The Rabbi's Cat

The Rabbi's Cat

Book - 2005
Average Rating:
7
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The preeminent work by one of France's most celebrated young comic artists, The Rabbi's Cat tells the wholly unique story of a rabbi, his daughter, and their talking cat -- a philosopher brimming with scathing humor and surprising tenderness.

In Algeria in the 1930s, a cat belonging to a widowed rabbi and his beautiful daughter, Zlabya, eats the family parrot and gains the ability to speak. To his master's consternation, the cat immediately begins to tell lies (the first being that he didn't eat the parrot). The rabbi vows to educate him in the ways of the Torah, while the cat insists on studying the kabbalah and having a Bar Mitzvah. They consult the rabbi's rabbi, who maintains that a cat can't be Jewish -- but the cat, as always, knows better.

Zlabya falls in love with a dashing young rabbi from Paris, and soon master and cat, having overcome their shared self-pity and jealousy, are accompanying the newlyweds to France to meet Zlabya's cosmopolitan in-laws. Full of drama and adventure, their trip invites countless opportunities for the rabbi and his cat to grapple with all the important -- and trivial -- details of life.

Rich with the colors, textures, and flavors of Algeria's Jewish community, The Rabbi's Cat brings a lost world vibrantly to life -- a time and place where Jews and Arabs coexisted -- and peoples it with endearing and thoroughly human characters, and one truly unforgettable cat.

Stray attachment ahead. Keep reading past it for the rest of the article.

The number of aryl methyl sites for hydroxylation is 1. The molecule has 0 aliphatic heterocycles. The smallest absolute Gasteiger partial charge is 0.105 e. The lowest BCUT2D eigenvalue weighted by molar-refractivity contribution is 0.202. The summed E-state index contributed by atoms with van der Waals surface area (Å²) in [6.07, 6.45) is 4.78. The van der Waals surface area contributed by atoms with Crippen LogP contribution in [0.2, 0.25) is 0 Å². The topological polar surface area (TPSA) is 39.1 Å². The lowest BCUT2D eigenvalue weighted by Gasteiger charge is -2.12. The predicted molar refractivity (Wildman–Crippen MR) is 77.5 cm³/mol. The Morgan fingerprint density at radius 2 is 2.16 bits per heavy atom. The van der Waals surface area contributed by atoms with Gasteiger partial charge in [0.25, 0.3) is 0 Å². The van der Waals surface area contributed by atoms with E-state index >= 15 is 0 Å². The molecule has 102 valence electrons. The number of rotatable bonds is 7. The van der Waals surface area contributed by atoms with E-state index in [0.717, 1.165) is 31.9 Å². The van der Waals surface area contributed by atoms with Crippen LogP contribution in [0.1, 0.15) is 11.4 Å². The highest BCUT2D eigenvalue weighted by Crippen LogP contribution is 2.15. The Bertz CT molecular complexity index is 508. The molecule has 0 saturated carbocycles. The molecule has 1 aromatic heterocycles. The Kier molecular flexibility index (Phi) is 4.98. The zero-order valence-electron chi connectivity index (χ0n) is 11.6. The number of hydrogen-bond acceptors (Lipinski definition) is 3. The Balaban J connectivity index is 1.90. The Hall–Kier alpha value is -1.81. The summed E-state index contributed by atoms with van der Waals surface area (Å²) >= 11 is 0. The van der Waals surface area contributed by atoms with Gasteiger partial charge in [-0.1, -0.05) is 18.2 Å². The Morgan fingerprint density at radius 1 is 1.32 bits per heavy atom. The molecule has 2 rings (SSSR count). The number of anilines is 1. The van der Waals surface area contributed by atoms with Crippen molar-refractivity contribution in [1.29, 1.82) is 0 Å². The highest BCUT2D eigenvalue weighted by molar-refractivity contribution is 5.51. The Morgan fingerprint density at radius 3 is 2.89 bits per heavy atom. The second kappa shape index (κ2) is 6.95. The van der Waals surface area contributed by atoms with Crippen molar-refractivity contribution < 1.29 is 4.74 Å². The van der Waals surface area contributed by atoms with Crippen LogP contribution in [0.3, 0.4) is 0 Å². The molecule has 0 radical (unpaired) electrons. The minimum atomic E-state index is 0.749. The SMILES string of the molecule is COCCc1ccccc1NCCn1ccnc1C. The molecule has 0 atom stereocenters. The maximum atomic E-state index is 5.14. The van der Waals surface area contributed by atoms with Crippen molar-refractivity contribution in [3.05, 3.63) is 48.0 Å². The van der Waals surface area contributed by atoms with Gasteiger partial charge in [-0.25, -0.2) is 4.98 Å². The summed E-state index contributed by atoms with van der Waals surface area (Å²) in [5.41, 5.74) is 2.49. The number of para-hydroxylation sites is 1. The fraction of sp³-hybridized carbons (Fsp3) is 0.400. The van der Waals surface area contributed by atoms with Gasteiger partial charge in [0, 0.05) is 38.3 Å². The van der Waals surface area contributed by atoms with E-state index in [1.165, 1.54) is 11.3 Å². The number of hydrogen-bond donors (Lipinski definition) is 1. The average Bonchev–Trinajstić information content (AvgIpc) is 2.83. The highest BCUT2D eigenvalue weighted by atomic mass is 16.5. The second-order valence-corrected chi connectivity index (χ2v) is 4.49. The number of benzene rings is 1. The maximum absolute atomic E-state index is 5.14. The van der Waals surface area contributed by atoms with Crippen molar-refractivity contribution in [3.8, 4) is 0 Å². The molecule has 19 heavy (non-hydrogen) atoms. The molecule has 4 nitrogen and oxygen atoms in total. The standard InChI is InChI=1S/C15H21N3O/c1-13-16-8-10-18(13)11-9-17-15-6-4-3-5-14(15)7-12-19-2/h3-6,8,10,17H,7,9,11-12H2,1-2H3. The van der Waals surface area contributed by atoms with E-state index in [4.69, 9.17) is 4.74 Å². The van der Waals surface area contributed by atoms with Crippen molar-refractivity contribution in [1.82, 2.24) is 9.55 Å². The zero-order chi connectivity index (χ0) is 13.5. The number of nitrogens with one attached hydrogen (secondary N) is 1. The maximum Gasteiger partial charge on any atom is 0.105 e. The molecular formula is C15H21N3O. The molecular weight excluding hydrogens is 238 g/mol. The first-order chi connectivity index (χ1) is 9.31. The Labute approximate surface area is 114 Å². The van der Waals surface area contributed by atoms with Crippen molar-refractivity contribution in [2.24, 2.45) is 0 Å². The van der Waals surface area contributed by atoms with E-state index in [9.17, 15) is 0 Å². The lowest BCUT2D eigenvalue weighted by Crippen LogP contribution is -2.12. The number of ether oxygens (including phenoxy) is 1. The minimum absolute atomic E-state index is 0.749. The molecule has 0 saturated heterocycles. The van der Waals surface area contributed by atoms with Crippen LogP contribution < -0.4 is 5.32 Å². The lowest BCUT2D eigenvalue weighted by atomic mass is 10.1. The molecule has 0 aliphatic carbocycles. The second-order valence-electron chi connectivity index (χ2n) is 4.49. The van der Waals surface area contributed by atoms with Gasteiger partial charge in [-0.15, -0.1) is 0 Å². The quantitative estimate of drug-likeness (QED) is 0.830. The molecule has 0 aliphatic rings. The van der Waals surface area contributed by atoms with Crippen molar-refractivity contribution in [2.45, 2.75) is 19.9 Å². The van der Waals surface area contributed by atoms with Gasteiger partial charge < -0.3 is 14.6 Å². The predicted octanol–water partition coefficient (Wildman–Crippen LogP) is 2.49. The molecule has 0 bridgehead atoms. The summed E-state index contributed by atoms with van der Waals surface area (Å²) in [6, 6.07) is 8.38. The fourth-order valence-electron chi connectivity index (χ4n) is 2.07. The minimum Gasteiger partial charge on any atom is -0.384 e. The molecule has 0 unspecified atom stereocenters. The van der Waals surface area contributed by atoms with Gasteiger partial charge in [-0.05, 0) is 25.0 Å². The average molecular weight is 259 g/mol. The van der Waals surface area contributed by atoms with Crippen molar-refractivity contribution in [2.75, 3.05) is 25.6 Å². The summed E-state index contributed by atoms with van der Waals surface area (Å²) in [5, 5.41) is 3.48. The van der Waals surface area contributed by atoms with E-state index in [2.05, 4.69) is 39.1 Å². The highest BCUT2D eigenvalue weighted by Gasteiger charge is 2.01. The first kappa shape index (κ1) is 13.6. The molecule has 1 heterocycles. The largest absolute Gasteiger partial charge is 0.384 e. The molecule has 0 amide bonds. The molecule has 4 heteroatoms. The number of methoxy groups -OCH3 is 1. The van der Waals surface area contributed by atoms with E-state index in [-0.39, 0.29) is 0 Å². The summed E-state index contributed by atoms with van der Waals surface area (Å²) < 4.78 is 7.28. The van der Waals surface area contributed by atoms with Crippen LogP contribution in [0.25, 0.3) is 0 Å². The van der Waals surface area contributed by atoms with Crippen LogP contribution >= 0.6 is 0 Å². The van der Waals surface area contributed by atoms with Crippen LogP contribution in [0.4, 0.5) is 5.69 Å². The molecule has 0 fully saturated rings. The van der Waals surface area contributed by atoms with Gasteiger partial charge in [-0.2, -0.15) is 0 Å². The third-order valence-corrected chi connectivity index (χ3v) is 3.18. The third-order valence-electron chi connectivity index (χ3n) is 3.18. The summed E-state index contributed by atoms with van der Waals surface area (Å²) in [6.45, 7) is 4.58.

Publisher: New York : Pantheon Books, c2005
ISBN: 9780375422812
0375422811
Branch Call Number: GRAPHIC NOVELS SFA
Characteristics: 142 p. :,ill. (chiefly col.) ;,27 cm

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l
lovemybranch
Aug 09, 2015

The Rabbi's Cat:
A marvelous book! I love the way that the drawings of the cat range from fairly realistic to strangely caricatured. Sfar has an incredible ability to capture cat body language. The rabbi and Zlabya are both wonderful characters. I appreciated seeing a bit of Algerian Jewish experience.

t
thoshmore
Dec 25, 2014

I'm not Jewish, but I know enough of Jewish culture to really like this book. And I know enough of cats. Sfar gets both right in a wonderful way. What keeps me from giving this 5 stars is the fact that I don't really like the artwork -- I can see that it's well done, but this style of angularity and distortion doesn't work for me. I'm much more of a Wrightson/Vess fan (I could give a long list of other graphic novelists, but if you don't know those two it won't help). In all other ways, this is a thoughtful and fascinating book.

s
Sanrin
Jun 27, 2014

Interesting and fund, but the animated movie is even better and more unpredictable.

g
garrettsbarry
Jan 30, 2012

Although comic and well illustrated, the overall message seemed as hopeless and narrow minded as the religious ideals that tries to undermine.

f
flameglimmer
May 19, 2010

Excellent graphic novel about a cat who gains the ability to talk and the evolution of his relationship with his master and mistresses, as well as his religious education.

b
bibliouncommon
May 20, 2008

Fabulous graphic novel! Sfar has obviously channelled his cat, and this makes for an authentic, original, and eccentric character.

f
fgherman
Mar 14, 2008

Charming!

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